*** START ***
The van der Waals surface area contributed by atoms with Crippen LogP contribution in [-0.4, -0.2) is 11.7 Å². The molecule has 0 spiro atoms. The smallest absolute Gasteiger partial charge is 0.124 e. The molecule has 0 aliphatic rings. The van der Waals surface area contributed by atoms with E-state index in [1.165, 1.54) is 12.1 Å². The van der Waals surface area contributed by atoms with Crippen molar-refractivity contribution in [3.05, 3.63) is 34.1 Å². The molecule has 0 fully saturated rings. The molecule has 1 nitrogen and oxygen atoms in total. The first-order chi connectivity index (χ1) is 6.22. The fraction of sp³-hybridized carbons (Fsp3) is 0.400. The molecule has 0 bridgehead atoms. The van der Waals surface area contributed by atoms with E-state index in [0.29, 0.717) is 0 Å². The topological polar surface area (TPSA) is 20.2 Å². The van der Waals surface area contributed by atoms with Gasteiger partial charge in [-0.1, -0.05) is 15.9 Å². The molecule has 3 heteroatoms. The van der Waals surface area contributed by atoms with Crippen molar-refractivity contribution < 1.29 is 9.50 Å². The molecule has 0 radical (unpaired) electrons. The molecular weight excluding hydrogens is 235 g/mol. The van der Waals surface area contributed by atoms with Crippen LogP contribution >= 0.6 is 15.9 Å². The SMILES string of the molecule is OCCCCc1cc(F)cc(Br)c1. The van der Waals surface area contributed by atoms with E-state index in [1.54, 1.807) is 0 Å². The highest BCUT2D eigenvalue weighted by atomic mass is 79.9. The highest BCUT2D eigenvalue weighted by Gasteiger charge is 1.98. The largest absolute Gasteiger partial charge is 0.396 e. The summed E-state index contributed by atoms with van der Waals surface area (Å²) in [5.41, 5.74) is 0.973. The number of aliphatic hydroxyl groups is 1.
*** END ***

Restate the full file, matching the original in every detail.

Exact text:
The van der Waals surface area contributed by atoms with Crippen LogP contribution in [-0.4, -0.2) is 11.7 Å². The molecule has 0 spiro atoms. The smallest absolute Gasteiger partial charge is 0.124 e. The molecule has 0 aliphatic rings. The van der Waals surface area contributed by atoms with E-state index in [1.165, 1.54) is 12.1 Å². The van der Waals surface area contributed by atoms with Crippen molar-refractivity contribution in [3.05, 3.63) is 34.1 Å². The molecule has 0 fully saturated rings. The molecule has 1 nitrogen and oxygen atoms in total. The first-order chi connectivity index (χ1) is 6.22. The fraction of sp³-hybridized carbons (Fsp3) is 0.400. The molecule has 0 bridgehead atoms. The van der Waals surface area contributed by atoms with E-state index in [0.29, 0.717) is 0 Å². The topological polar surface area (TPSA) is 20.2 Å². The van der Waals surface area contributed by atoms with Gasteiger partial charge in [-0.1, -0.05) is 15.9 Å². The molecule has 3 heteroatoms. The van der Waals surface area contributed by atoms with Crippen molar-refractivity contribution < 1.29 is 9.50 Å². The molecule has 0 radical (unpaired) electrons. The molecular weight excluding hydrogens is 235 g/mol. The van der Waals surface area contributed by atoms with Crippen LogP contribution >= 0.6 is 15.9 Å². The SMILES string of the molecule is OCCCCc1cc(F)cc(Br)c1. The van der Waals surface area contributed by atoms with E-state index in [1.54, 1.807) is 0 Å². The highest BCUT2D eigenvalue weighted by atomic mass is 79.9. The highest BCUT2D eigenvalue weighted by Gasteiger charge is 1.98. The largest absolute Gasteiger partial charge is 0.396 e. The summed E-state index contributed by atoms with van der Waals surface area (Å²) in [5.41, 5.74) is 0.973. The number of aliphatic hydroxyl groups is 1.